1. 25 Aug, 2011 2 commits
  2. 18 May, 2011 1 commit
    • Mike Hibler's avatar
      Support image PUT (aka, "upload") and assorted minor changes. · 77dbad39
      Mike Hibler authored
      1. Support for PUT.
      
      The big change is support for uploading via the master server, based heavily
      on the prototype that Grant did. Currently only host-based (IP-based)
      authentication is done as is the case with download. Grant's SSL-based
      authentication code is "integrated" but has not even been compiled in.
      
      The PUT protocol allows for assorted gewgaws, like specifying a maximum size,
      setting a timeout value, returning size and signature info, etc.
      
      There is a new, awkwardly-named client utility "frisupload" which, like the
      download client, takes an "image ID" as an argument and requests to upload
      (PUT) that image via the master server. As with download, the image ID can
      be either of the form "<pid>/<emulab-image-name>", to upload/update an actual
      Emulab image or it can start with a "/" in which case it is considered to
      be a pathname on the server.
      
      On the server side, the master server takes PUT requests, verifies permission
      to upload the image, fires up a separate instance of an upload daemon (with
      the even catchier moniker "frisuploadd"), and returns the unicast addr/port
      info to the client which then begins the upload. The master server also acts
      as a traffic cop to make sure that downloads and uploads (or uploads and
      uploads) don't overlap.
      
      This has been integrated into the Emulab "create image" process in a
      backward-compatible way (i.e., so old admin MFSes will continue to work).
      Boy, was that fun. One not-so-desirable effect of this integration is that
      images now traverse our network twice, once to upload from node to boss and
      once for boss to write out the image file across NFS to ops. This is not
      really something that should be "fixed" in frisbee, it is only "undesirable"
      because we have a crappy NFS server.
      
      What has NOT been done includes: support of hierarchical PUT operations
      (we don't need it for either the elabinelab or subboss case), support for
      uploading standard images stored on boss (we really want something better
      than host-based authentication here), and the aforementioned support of
      SSL-based authentication.
      
      2. Other tidbits that got mixed in with PUT support:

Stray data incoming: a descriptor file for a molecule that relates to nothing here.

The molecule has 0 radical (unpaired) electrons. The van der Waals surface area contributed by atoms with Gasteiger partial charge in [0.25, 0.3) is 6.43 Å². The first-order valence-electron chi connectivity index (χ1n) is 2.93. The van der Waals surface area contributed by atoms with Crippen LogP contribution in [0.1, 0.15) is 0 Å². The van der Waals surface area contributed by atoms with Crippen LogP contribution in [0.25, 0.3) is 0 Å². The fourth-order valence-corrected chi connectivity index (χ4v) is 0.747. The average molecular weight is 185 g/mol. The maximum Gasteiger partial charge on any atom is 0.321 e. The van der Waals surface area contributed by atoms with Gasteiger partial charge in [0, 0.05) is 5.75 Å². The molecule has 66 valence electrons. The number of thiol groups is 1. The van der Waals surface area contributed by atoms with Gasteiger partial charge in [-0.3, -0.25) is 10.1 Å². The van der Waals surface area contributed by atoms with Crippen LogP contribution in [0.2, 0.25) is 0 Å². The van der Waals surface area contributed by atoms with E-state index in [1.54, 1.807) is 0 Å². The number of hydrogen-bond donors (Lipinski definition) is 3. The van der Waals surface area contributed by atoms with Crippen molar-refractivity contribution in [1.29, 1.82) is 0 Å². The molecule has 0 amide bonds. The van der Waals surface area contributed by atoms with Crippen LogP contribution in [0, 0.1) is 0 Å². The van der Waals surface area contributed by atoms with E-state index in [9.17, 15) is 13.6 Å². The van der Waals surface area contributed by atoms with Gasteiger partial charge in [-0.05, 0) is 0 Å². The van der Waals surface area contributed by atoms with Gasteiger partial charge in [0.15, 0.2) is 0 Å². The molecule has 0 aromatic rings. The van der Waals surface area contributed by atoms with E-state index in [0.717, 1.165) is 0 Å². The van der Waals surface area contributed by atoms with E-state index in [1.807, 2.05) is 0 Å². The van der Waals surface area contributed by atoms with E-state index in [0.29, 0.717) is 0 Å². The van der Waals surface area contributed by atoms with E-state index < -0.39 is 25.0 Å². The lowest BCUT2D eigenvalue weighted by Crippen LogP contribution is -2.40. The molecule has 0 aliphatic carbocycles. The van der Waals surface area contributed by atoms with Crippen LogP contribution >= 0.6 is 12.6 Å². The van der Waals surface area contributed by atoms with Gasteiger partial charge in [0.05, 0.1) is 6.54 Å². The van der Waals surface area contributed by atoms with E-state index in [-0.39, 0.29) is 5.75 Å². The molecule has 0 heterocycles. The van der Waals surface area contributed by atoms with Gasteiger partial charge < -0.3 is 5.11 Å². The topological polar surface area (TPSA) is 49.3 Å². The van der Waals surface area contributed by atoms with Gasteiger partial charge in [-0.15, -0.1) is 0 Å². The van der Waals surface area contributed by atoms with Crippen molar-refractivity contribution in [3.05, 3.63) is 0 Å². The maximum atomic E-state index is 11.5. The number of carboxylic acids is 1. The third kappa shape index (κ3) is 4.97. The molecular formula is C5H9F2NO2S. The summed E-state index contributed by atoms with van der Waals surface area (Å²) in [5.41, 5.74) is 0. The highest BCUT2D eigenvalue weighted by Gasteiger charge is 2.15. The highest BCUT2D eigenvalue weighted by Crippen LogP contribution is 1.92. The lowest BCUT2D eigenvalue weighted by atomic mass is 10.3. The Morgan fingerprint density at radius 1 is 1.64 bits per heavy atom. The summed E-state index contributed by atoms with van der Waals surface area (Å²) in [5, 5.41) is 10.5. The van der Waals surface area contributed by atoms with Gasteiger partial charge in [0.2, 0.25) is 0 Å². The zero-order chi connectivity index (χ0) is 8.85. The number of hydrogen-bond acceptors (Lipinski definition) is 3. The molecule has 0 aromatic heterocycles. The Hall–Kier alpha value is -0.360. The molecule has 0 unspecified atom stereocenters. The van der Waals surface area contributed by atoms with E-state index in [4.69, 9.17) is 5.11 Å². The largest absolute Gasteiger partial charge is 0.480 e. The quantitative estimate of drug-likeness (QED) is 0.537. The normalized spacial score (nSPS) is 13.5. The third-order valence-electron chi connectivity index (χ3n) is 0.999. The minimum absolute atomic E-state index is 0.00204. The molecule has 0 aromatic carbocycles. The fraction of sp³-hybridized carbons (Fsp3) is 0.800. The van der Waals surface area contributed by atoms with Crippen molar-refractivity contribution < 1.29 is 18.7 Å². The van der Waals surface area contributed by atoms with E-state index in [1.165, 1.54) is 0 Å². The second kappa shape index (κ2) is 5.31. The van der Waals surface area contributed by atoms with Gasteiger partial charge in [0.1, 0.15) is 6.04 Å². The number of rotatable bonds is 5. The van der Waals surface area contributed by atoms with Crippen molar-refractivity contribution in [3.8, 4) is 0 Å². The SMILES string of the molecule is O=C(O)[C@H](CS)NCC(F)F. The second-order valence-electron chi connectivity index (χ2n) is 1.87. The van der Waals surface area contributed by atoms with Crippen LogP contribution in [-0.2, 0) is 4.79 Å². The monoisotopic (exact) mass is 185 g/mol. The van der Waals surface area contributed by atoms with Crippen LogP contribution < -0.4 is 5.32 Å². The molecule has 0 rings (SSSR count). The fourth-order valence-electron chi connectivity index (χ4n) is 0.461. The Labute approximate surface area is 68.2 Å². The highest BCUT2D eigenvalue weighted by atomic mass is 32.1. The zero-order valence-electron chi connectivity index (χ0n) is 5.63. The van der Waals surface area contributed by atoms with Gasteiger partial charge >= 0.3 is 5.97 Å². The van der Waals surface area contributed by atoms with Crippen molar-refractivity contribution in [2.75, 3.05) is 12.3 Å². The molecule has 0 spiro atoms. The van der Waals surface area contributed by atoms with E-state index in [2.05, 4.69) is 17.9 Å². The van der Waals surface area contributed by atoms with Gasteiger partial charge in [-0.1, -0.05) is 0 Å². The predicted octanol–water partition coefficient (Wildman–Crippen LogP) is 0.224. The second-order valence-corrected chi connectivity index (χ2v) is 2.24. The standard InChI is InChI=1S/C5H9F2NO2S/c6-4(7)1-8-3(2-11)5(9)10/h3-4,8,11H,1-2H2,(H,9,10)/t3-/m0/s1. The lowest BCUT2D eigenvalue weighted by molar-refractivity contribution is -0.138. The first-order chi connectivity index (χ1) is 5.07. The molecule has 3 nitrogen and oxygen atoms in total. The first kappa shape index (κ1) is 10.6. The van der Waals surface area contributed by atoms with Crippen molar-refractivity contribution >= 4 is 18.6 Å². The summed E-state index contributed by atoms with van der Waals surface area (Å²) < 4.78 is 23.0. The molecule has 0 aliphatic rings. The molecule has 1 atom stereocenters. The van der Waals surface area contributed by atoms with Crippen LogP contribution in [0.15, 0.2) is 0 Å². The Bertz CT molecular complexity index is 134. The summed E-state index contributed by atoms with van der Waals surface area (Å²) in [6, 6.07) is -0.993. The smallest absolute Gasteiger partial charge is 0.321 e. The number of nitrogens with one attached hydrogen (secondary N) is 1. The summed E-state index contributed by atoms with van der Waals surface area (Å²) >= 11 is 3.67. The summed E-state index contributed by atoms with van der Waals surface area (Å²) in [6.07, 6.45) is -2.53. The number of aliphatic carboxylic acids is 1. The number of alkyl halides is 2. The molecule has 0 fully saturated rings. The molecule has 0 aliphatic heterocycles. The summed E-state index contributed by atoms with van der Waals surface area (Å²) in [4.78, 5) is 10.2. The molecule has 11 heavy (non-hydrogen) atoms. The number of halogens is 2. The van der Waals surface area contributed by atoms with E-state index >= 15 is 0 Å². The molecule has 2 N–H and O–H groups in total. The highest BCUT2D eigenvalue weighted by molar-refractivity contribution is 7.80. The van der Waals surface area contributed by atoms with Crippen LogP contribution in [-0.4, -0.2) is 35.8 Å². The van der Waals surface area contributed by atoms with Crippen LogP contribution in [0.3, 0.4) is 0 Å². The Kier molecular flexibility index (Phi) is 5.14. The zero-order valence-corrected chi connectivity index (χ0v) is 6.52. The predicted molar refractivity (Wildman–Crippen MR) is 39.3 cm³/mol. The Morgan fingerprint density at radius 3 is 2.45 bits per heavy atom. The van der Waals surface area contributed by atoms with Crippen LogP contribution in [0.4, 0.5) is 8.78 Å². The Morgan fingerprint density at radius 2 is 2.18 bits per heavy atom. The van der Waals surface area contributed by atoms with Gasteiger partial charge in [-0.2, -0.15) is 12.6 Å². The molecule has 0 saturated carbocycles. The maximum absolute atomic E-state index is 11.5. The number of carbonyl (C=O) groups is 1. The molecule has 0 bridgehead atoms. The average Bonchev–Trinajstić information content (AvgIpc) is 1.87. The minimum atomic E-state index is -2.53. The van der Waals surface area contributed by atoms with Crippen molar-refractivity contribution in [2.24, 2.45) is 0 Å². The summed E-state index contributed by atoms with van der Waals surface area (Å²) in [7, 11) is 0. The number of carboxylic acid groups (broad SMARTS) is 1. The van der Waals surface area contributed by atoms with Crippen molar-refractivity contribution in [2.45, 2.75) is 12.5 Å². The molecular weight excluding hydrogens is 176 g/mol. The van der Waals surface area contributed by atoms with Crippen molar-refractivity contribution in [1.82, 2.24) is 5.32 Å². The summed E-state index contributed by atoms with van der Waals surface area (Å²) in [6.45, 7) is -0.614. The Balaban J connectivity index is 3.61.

Added two new site variables:
          images/frisbee/maxrate_std
          images/frisbee/maxrate_usr
      which replace the hardwired (in mfrisbeed and frisbeelauncher before that)
      bandwidth limits for image download. mfrisbeed reads these (and the
      images/create/* variables) when it starts up or receives a HUP signal.
      These could be read from the DB on every GET/PUT, but they really don't change
      much and I needed something to test the reread-the-config-on-a-HUP code!
      
      Fixed avoidance of "problematic multicast addresses" so it would actually
      work as intended.
      
      Lots of internal "refactoring" to make up for things I did wrong the first
      time and to give the general impression that "Wow, Mike did a LOT!"
      77dbad39
  3. 13 Aug, 2007 1 commit
  4. 12 Nov, 2004 1 commit
  5. 22 Jul, 2002 1 commit
  6. 07 Jul, 2002 1 commit
  7. 20 Aug, 2001 1 commit
  8. 01 Aug, 2001 1 commit
    • Leigh Stoller's avatar
      An attempt at making image creation an easy/automatic operation. HA! · 27f26d99
      Leigh Stoller authored
      This uses the pxe booted freebsd kernel and MFS. In addition, I use
      the standard testbed mechanism of specifying a startup command to
      run, which will do the imagezip to NFS mounted /proj/<pid>/.... The
      controlling script on paper sets up the database, reboots the node,
      and then waits for the startstatus to change. Then it resets the DB
      and reboots the node so that it returns back to its normal OS. The
      format of operation is:
      
      	create_image <node> <imageid> <filename>
      
      Node must be under the user's control of course. The filename must
      reside in the node's project (/proj/<pid>/whatever) since thats the
      directory that is mounted by the testbed config software when the
      machine boots. The imageid already exists in the DB, and is used to
      determine what part of the disk to zip up (say, using the slice option
      to the zipper). Since this operation is rather time consuming, it does
      the usual trick of going to background and sending email status later.
      27f26d99